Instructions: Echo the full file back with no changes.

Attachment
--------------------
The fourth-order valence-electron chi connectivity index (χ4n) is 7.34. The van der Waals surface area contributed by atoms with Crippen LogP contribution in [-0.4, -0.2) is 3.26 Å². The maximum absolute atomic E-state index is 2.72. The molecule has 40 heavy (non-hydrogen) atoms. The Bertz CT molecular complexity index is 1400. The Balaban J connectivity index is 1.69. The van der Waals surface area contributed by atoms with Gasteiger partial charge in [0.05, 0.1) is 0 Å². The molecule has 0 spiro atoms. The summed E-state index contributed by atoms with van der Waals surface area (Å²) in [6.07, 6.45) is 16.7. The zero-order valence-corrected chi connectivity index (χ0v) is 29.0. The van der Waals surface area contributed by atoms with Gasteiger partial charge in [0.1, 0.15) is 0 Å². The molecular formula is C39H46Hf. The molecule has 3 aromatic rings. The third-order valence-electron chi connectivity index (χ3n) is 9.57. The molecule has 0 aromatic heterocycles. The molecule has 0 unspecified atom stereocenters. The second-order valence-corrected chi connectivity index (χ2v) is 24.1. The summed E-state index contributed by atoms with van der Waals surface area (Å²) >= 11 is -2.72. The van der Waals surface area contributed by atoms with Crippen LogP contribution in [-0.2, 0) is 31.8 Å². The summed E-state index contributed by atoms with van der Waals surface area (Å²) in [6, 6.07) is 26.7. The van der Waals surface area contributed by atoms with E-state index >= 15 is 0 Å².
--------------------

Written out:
The fourth-order valence-electron chi connectivity index (χ4n) is 7.34. The van der Waals surface area contributed by atoms with Crippen LogP contribution in [-0.4, -0.2) is 3.26 Å². The maximum absolute atomic E-state index is 2.72. The molecule has 40 heavy (non-hydrogen) atoms. The Bertz CT molecular complexity index is 1400. The Balaban J connectivity index is 1.69. The van der Waals surface area contributed by atoms with Gasteiger partial charge in [0.05, 0.1) is 0 Å². The molecule has 0 spiro atoms. The summed E-state index contributed by atoms with van der Waals surface area (Å²) in [6.07, 6.45) is 16.7. The zero-order valence-corrected chi connectivity index (χ0v) is 29.0. The van der Waals surface area contributed by atoms with Gasteiger partial charge in [0.1, 0.15) is 0 Å². The molecular formula is C39H46Hf. The molecule has 3 aromatic rings. The third-order valence-electron chi connectivity index (χ3n) is 9.57. The molecule has 0 aromatic heterocycles. The molecule has 0 unspecified atom stereocenters. The second-order valence-corrected chi connectivity index (χ2v) is 24.1. The summed E-state index contributed by atoms with van der Waals surface area (Å²) >= 11 is -2.72. The van der Waals surface area contributed by atoms with Crippen LogP contribution in [-0.2, 0) is 31.8 Å². The summed E-state index contributed by atoms with van der Waals surface area (Å²) in [6, 6.07) is 26.7. The van der Waals surface area contributed by atoms with E-state index >= 15 is 0 Å².